UV rays exposure favors vitamin D synthesis in the skin. That’s why people who go to tanning salons have noticed mood improvement and keep the habit in order to maintain the state of well-being.

Light therapy represents a way to treat SAD. Light operates on the body in two ways: through skin impact or by entering your eyes. Only UV light has effects on the skin, while the light that has effects by entering your eyes needs not be UV, it just has to be bright. Its energizing effect comes from the fact that it stimulates the production of serotonin. The simplest way to get enough bright light is to spend an hour a day or more outdoors, where the light levels range from 1,000 to 50,000 lux or more, compared to room lighting, which is about 50-200 lux.

If your schedule or the weather does not permit it, an alternative is to purchase a light therapy device. For optimum effects, the light source either has to be very bright – 5,000 lux or more – or it has to be in a particular spectrum – around 460 nanometers, which is in the blue range. According to new research, blue range light will provide benefits even if at a dimmer level. Most companies producing light bulbs make full spectrum lights that may successfully replace sunlight.

Yet, there are side effects that bright artificial light may induce, namely it may interfere with sleep (especially when exposure is made in the evening hours) or even trigger in some people a mania – condition called bipolar disorder (known as manic depression).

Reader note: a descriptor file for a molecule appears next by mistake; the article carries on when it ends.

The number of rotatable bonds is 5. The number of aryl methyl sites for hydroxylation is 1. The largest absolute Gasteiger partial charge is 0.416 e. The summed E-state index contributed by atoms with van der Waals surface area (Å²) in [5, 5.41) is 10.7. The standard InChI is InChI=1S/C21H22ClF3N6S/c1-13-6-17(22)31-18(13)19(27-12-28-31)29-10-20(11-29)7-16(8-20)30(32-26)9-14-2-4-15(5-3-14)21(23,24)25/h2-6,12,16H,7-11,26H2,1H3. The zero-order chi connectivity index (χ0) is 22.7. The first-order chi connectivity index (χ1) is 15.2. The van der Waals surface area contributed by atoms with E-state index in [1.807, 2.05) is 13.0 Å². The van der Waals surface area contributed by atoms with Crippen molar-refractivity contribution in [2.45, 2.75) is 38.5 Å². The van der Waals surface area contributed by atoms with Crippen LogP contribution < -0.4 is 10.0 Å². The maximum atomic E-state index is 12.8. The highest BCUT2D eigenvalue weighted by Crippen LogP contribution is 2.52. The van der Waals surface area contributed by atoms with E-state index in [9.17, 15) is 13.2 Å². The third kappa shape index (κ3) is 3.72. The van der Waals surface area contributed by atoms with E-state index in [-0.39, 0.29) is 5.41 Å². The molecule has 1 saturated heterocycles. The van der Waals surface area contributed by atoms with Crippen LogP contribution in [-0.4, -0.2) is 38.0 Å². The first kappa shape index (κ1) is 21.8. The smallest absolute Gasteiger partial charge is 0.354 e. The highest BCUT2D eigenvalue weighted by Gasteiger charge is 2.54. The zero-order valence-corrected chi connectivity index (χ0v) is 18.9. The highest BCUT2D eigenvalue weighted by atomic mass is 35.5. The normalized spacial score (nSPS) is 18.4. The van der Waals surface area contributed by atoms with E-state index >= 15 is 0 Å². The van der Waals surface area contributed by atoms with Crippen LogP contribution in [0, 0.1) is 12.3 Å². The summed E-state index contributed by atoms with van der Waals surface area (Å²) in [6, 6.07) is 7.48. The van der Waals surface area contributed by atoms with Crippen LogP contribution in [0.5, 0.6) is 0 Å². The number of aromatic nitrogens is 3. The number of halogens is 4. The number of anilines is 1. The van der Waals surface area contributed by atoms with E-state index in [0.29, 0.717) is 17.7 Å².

The safest remains the natural outdoor light, on condition that UV protection is used.

 

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Author: phicklephilly

Copyright © 2016 by Phicklephilly All rights reserved. No part of this publication may be reproduced, distributed, or transmitted in any form or by any means, including photocopying, recording, or other electronic or mechanical methods, without prior written permission of the publisher, except in the case of brief quotations embodied in critical reviews and certain other noncommercial uses permitted by copyright law. All stories and characters are based on real people and events. The names and images have been changed to protect their privacy. Comment Rules: Remember what Fonzie was like? Cool. That’s how we’re gonna be — cool. Critical is fine, but if you’re rude, we’ll delete your stuff. Please do not put your URL in the comment text and please use your PERSONAL name or initials and not your business name, as the latter comes off like spam. Have fun and thanks for adding to the conversation!”

9 thoughts on “Sun Stories: Seasonal Affective Disorder and Tanning Salons”

  1. One of my staff members had SAD, she bought a freaking great lamp into the office and annoyed the shit out of her coworkers with it. She wanted the light but she did not want it glaring in her face, she thought it was okay for it to glare in her coworkers face however

    Liked by 1 person